The half century following the American Revolution witnessed the transformation of American Christianity. In this book Nathan O. Hatch offers a provocative reassessment of religion and culture in the young republic, arguing that during this period American Christianity was democratized and common people became powerful accors on the religious scene. The passion for equality, says Hatch, brought about a crisis or religious authority in popular culture, introduced new and popular forms of theology, witnessed the rise of minority religious movements, reshaped preaching, singing, and publishing, and became a scriptural foundation for nineteenth-century American individualism.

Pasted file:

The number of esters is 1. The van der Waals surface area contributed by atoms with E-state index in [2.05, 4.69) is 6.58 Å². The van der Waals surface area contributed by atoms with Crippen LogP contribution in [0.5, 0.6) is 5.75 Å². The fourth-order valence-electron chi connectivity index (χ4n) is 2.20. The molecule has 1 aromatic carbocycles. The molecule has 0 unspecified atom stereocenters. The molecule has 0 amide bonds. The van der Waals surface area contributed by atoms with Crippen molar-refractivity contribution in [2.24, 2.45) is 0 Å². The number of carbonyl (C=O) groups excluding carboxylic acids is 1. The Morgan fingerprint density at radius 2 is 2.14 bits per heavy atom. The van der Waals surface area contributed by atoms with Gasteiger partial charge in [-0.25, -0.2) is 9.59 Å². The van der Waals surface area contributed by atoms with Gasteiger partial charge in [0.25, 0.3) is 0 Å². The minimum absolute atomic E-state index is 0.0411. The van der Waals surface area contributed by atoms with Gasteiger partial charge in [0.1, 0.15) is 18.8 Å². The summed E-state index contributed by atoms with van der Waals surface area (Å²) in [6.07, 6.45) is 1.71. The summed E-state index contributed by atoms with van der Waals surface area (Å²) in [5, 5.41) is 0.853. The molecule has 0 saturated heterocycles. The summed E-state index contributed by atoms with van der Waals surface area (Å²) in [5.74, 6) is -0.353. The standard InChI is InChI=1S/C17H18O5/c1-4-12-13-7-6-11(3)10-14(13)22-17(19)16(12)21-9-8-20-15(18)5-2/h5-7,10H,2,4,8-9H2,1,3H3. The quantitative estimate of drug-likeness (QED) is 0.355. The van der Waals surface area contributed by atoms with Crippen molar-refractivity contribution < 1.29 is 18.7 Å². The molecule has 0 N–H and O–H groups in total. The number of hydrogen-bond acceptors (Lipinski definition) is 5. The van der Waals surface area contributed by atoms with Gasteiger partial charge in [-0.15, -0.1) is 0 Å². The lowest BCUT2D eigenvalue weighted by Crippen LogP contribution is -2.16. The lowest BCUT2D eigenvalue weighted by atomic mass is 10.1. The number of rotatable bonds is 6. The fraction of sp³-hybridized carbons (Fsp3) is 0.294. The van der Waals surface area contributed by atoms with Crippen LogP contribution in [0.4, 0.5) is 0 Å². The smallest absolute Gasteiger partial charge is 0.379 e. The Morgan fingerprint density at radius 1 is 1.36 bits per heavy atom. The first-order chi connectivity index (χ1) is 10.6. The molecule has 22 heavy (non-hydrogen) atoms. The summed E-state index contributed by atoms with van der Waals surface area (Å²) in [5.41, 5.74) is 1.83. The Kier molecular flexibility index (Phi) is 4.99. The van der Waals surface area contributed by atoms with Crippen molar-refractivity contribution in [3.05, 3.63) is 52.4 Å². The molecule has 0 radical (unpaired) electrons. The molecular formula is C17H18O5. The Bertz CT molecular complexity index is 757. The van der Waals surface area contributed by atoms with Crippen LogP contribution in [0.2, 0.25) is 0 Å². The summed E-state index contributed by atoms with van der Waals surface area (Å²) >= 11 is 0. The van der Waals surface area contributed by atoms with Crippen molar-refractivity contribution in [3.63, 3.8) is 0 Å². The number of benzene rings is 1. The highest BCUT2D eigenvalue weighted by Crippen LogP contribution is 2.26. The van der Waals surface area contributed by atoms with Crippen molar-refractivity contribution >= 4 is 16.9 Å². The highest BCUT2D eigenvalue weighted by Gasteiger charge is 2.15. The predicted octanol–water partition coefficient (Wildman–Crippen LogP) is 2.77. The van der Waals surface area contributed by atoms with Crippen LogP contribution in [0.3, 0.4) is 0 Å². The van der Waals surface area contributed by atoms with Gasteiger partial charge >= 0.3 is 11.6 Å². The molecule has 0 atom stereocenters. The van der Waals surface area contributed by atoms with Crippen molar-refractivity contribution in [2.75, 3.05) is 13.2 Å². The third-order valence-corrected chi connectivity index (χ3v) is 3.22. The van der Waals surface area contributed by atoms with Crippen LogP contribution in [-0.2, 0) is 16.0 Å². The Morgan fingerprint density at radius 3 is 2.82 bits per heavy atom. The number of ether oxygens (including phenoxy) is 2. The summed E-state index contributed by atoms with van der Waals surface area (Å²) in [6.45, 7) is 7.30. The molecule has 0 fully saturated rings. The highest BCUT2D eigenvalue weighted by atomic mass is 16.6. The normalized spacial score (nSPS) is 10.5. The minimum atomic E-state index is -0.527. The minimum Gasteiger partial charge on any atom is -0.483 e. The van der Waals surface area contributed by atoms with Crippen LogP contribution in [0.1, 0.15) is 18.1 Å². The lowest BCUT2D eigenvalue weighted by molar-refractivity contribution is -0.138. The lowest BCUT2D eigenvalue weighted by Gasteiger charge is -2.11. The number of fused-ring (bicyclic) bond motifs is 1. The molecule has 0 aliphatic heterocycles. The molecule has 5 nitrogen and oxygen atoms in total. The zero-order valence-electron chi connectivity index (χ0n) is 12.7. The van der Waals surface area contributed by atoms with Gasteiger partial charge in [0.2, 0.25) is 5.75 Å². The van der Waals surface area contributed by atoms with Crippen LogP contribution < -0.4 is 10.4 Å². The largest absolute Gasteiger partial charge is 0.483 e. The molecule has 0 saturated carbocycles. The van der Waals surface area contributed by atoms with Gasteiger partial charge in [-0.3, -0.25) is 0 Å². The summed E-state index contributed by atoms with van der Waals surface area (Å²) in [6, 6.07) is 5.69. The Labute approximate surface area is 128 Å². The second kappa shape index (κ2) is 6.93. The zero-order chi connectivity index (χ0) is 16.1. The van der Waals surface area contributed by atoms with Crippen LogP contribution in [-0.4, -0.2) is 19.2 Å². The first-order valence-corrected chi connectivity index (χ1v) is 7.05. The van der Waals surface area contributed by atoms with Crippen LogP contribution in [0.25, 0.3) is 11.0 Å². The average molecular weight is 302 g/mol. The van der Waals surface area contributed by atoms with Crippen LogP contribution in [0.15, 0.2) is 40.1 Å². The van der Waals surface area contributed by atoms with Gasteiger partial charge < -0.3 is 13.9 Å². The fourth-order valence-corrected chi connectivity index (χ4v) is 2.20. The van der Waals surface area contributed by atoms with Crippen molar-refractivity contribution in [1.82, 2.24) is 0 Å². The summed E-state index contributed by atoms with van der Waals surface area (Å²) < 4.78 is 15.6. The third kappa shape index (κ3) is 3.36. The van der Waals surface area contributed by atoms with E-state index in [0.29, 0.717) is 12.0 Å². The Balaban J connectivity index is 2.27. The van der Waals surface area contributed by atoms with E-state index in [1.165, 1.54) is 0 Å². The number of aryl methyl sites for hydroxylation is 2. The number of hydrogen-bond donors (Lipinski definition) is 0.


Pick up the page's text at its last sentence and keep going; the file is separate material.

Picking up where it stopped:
Hatch examines five distinct traditions or mass movements that emerged early in the nineteenth century: the Christian movement, the Methodists, the Baptists, the black churches, and the Mormons. Each was led by young men of relentless energy who went about movement building as self-conscious outsiders, However diverse their theologies and church organizations. Hatch points out, they all offered the unschooled and unsophisticated compelling visions of individual potential and collective aspiration. More effectively than religious movements in other modern industrial societies, these denominations embraced people without regard to social standing and challenged them to think, interpret Scripture, and organize the church for themselves. The religious populism that resulted remains among the oldest and deepest impulse in American life.